If you’re going to write a novel about an alien fungus threatening the planet, there are few places more suited for the setting than the damp, dark forests surrounding Seattle. At least that’s how Benjamin Percy sized up the situation when he started writing “The Unfamiliar Garden,” the second book in his Comet Cycle sci-fi series.
“If I was going to write a story about alien plant life, why not go to one of the wettest corners of the country?” Percy says in the latest episode of the Fiction Science podcast. “You know, that moist quality of Seattle, right? You feel like sometimes you can just punch your hand through concrete and pull out a bunch of squirming earthworms.”
Steve Trudell, one of Seattle’s top mushroom mavens, says Percy made the right choice. “The Pacific Northwest is an excellent area, mushroom-wise — a big reason why I live here,” he said in an email.
A fictional University of Washington mycologist — that is, a scientist who specializes in the study of mushrooms and other fungi — is one of the main characters in “The Unfamiliar Garden.” And that’s not the only parallel between Percy’s plot and matter-of-fact mycology. Although the invasive fungus in his story is totally made up, the way it behaves plays off some of the freakier foibles of real-world fungi.
For example, some consider a fungal growth in eastern Oregon to be the world’s largest single organism. Thanks to the ability of a species known as Armillaria ostoyae to spread out its filaments underground, the “Humongous Fungus” has been found to cover more than 2,000 acres of Malheur National Forest.
Mushrooms of the genus Armillaria, which are more popularly known as honey mushrooms, also have a villainous reputation: They feed on the roots and bark of living trees, eventually killing them. That fit right in with the alien-invasion plot that Percy had in mind.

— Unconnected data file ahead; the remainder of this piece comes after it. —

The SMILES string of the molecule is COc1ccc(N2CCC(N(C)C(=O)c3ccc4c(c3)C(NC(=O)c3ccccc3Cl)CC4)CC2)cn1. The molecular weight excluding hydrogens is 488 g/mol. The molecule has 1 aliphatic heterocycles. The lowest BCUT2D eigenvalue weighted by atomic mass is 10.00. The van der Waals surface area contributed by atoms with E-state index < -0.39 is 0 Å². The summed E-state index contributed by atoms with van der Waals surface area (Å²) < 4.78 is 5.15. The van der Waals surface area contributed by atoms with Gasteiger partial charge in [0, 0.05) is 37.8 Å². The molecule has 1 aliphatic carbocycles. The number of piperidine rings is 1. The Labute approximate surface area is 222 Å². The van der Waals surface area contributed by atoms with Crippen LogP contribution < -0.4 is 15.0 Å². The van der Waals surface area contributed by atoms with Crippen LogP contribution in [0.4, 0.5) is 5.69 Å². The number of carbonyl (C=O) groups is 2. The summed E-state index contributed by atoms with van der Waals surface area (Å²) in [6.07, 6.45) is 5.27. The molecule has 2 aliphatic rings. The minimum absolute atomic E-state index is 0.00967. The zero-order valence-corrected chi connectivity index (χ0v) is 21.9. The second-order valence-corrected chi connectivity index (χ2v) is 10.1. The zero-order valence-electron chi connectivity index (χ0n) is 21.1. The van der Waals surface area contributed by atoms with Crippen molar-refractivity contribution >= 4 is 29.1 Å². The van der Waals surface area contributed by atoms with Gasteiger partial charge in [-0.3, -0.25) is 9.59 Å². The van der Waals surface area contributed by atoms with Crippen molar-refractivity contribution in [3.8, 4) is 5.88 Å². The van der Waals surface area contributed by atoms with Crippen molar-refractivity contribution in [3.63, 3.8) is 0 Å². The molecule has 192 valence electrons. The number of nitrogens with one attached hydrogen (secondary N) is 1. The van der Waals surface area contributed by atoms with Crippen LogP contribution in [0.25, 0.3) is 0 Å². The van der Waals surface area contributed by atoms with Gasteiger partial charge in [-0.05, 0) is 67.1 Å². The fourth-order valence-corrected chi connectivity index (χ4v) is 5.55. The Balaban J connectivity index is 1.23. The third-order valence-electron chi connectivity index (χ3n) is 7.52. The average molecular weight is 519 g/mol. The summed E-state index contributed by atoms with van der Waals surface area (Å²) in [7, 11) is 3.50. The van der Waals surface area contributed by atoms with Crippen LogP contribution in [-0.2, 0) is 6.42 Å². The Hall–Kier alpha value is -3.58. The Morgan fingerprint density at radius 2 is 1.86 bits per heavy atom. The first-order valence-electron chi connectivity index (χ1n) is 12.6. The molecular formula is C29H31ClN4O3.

In “The Unfamiliar Garden,” the fungus is deposited in the forests of the Pacific Northwest by a passing comet.
“Just the idea that there’s this otherworldly fungus that comes from the comet’s debris, and it uses people in a similar way that this [Armillaria] fungus is using the forest … it’s creating a situation that reads like a contemporary ‘Invasion of the Body Snatchers,’” said Percy, who grew up in Oregon and now lives in Minnesota.
Percy plays off a recent wave of speculation about fungal intelligence, inspired by claims that some fungi show evidence of decision-making, spatial recognition and short-term memory. He also builds in some psychological parallels to the current COVID pandemic.
“What we fear right now, principally, is contagion,” he said. “And there is an invisible enemy that rides the air in this novel, in the form of spores. Sometimes, the person who you’re neighbors with, the person who you work with, the person who lives in your house or sleeps in your same bed — they could already be inhabited, and you don’t even know it. And that is a very ‘Invasion of the Body Snatchers’ vibe.”
Before you start stressing out about your walk in the woods, take solace from Trudell’s reassurances that mushrooms aren’t really out to get us. In fact, a recent nonfiction book titled “Finding the Mother Tree” goes so far as to portray fungi as the quintessential good guys, thanks to the role that fungal networks play in the forest ecosystem.